A look at the key stages for the 2009 Giro d'Italia:
Stage 1: Venice (team time trial), 12.7 miles
• Garmin-Slipstream will aim to repeat last year's opening day win, which put Christian Vande Velde into the coveted pink jersey, but they'll have considerable competition on this flat course.
Stage 2: Jesolo to Trieste, 97 miles
Stage 3: Grado to Valdobbiadene, 123 miles
May 12 and May 13
Stage 4: Padova to San Martino di Castrozza, 101 miles
Stage 5: San Martino di Castrozza to Alpe di Siusi, 78 miles
• It's almost unheard of to have a mountaintop finish this early in a Grand Tour, let alone two back-to-back. These forays into the Dolomites could be particularly tricky if spring snow lingers in the passes; the finishing Siusi climb is more rigorous than the one the day before.
Stage 6: Bressanone/Brixen (Switzerland) to Mayrhofen (Austria), 154 miles
Stage 7: Innsbruck (Austria) to Chiavenna, 152 miles
Stage 8: Morbegno to Bergamo, 130 miles
Stage 9: Milan, 101 miles
• One of the few showcase stages for sprinters this year, this circuit race begins and ends at the Piazzale Loreto, where the inaugural Giro rolled out in 1909. A hair-raising course with tight turns that will be taken at high speed, as befits an auto-racing capital.
Rest day, Cuneo
Stage 10: Cuneo to Pinerolo, 163 miles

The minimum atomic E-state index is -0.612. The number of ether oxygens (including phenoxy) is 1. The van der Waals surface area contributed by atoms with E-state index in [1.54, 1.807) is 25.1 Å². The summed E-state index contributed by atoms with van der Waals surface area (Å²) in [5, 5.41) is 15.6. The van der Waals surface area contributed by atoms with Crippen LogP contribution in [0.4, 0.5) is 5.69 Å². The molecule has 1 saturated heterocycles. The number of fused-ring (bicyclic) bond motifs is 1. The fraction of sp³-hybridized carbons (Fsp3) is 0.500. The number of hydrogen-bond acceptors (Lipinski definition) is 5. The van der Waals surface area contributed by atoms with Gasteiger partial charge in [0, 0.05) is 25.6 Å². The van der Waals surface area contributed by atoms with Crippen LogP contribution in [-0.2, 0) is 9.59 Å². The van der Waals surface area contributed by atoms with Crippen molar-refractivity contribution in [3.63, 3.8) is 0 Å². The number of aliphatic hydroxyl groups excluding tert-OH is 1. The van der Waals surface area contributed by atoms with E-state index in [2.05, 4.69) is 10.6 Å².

This "queen" stage originally was supposed to cross the French border and include five major climbs, but was altered by organizers who cited problems with traffic and radio transmission. It's still the longest day of the race. The course lies completely within Italy now and features three significant climbs, including the traditional backbreaker up to Sestriere.
Stage 11: Torino to Avenzano (Genova), 133 miles
Stage 12: Sestri Levante to Riomaggiore (individual time trial), 37.6 miles
• This roller-coaster time trial course is so long and technical, many teams have declared their intention to attack it with modified road bikes rather than time trial bikes, which wouldn't handle as well on the descents. A potentially decisive stage for overall contenders.
Stage 13: Lido di Camaiore to Florence, 109 miles
Stage 14: Campi Bisenzio to Bologna, 107 miles
Stage 15: Forli to Faenza, 100 miles
Stage 16: Pergola to Monte Petrano, 147 miles
• The second half of this stage has two tough climbs that should whittle the peloton down to an elite group by the uphill finish.
Rest day, Chieti
Stage 17: Chieti to Blockhaus, 52 miles
• This one could throw a grenade into the overall standings. A short but most definitely not sweet stage that takes the riders from sea level on the Adriatic coast inland to more than 6,700 feet of altitude. The 14.5-mile Blockhaus climb saves some of its steepest stretches for last.
Stage 18: Sulmona to Benevento, 113 miles
Stage 19: Avellino to Mount Vesuvius, 102 miles
• A sexy, picturesque destination, but will the overall leaders still have cards to play on the 6-mile climb to the volcanic summit?
Stage 20: Naples to Anagni, 126 miles
Stage 21: Rome (individual time trial), 9.6 miles
• The course hits all the major tourist attractions. It may not be a parade lap, however. The time gaps would have to be super-close to turn this day into a difference-maker, but it's possible.
Bonnie D. Ford covers tennis and Olympic sports for ESPN.com. She can be reached at firstname.lastname@example.org.